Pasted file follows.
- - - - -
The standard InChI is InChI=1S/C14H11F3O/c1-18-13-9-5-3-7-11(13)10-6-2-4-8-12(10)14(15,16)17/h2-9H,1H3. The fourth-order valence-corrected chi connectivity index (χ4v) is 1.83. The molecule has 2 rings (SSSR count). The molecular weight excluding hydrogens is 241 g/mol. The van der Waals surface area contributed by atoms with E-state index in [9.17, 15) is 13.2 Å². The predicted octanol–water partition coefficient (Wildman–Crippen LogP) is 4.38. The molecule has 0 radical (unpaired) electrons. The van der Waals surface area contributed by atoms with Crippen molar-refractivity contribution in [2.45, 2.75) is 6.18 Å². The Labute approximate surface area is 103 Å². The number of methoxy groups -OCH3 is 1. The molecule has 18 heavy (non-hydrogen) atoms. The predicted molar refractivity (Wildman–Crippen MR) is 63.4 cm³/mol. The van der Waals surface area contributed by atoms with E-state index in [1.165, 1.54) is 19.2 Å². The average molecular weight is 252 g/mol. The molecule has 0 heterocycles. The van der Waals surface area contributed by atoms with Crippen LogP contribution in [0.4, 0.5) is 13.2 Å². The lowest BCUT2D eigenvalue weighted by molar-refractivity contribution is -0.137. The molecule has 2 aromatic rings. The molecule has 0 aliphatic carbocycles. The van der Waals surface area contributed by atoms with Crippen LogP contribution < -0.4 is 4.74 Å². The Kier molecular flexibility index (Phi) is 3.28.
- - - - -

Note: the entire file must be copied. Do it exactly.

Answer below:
The standard InChI is InChI=1S/C14H11F3O/c1-18-13-9-5-3-7-11(13)10-6-2-4-8-12(10)14(15,16)17/h2-9H,1H3. The fourth-order valence-corrected chi connectivity index (χ4v) is 1.83. The molecule has 2 rings (SSSR count). The molecular weight excluding hydrogens is 241 g/mol. The van der Waals surface area contributed by atoms with E-state index in [9.17, 15) is 13.2 Å². The predicted octanol–water partition coefficient (Wildman–Crippen LogP) is 4.38. The molecule has 0 radical (unpaired) electrons. The van der Waals surface area contributed by atoms with Crippen molar-refractivity contribution in [2.45, 2.75) is 6.18 Å². The Labute approximate surface area is 103 Å². The number of methoxy groups -OCH3 is 1. The molecule has 18 heavy (non-hydrogen) atoms. The predicted molar refractivity (Wildman–Crippen MR) is 63.4 cm³/mol. The van der Waals surface area contributed by atoms with E-state index in [1.165, 1.54) is 19.2 Å². The average molecular weight is 252 g/mol. The molecule has 0 heterocycles. The van der Waals surface area contributed by atoms with Crippen LogP contribution in [0.4, 0.5) is 13.2 Å². The lowest BCUT2D eigenvalue weighted by molar-refractivity contribution is -0.137. The molecule has 2 aromatic rings. The molecule has 0 aliphatic carbocycles. The van der Waals surface area contributed by atoms with Crippen LogP contribution < -0.4 is 4.74 Å². The Kier molecular flexibility index (Phi) is 3.28.